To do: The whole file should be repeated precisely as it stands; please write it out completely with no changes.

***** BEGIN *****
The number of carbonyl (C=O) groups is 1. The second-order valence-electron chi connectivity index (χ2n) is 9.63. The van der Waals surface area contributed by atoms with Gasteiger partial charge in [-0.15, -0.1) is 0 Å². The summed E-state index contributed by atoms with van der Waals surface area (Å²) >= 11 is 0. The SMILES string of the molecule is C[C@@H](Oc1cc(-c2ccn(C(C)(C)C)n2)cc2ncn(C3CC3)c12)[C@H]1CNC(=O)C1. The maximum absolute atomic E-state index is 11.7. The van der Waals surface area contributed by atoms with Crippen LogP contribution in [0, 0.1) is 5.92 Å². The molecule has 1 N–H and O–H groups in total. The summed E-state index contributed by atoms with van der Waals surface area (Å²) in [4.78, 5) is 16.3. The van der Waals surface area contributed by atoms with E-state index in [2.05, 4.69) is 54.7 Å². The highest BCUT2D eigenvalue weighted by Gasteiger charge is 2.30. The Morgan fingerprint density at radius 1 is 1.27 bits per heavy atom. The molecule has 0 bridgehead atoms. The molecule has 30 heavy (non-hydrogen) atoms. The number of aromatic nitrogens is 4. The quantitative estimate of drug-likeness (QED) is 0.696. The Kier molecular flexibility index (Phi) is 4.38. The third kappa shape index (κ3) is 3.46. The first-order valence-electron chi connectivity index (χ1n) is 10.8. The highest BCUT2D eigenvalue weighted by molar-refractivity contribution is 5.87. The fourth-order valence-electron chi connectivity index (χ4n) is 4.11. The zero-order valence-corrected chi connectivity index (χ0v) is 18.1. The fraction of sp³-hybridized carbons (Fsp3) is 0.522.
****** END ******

The number of carbonyl (C=O) groups is 1. The second-order valence-electron chi connectivity index (χ2n) is 9.63. The van der Waals surface area contributed by atoms with Gasteiger partial charge in [-0.15, -0.1) is 0 Å². The summed E-state index contributed by atoms with van der Waals surface area (Å²) >= 11 is 0. The SMILES string of the molecule is C[C@@H](Oc1cc(-c2ccn(C(C)(C)C)n2)cc2ncn(C3CC3)c12)[C@H]1CNC(=O)C1. The maximum absolute atomic E-state index is 11.7. The van der Waals surface area contributed by atoms with Crippen LogP contribution in [0, 0.1) is 5.92 Å². The molecule has 1 N–H and O–H groups in total. The summed E-state index contributed by atoms with van der Waals surface area (Å²) in [4.78, 5) is 16.3. The van der Waals surface area contributed by atoms with E-state index in [2.05, 4.69) is 54.7 Å². The highest BCUT2D eigenvalue weighted by Gasteiger charge is 2.30. The Morgan fingerprint density at radius 1 is 1.27 bits per heavy atom. The molecule has 0 bridgehead atoms. The molecule has 30 heavy (non-hydrogen) atoms. The number of aromatic nitrogens is 4. The quantitative estimate of drug-likeness (QED) is 0.696. The Kier molecular flexibility index (Phi) is 4.38. The third kappa shape index (κ3) is 3.46. The first-order valence-electron chi connectivity index (χ1n) is 10.8. The highest BCUT2D eigenvalue weighted by molar-refractivity contribution is 5.87. The fourth-order valence-electron chi connectivity index (χ4n) is 4.11. The zero-order valence-corrected chi connectivity index (χ0v) is 18.1. The fraction of sp³-hybridized carbons (Fsp3) is 0.522.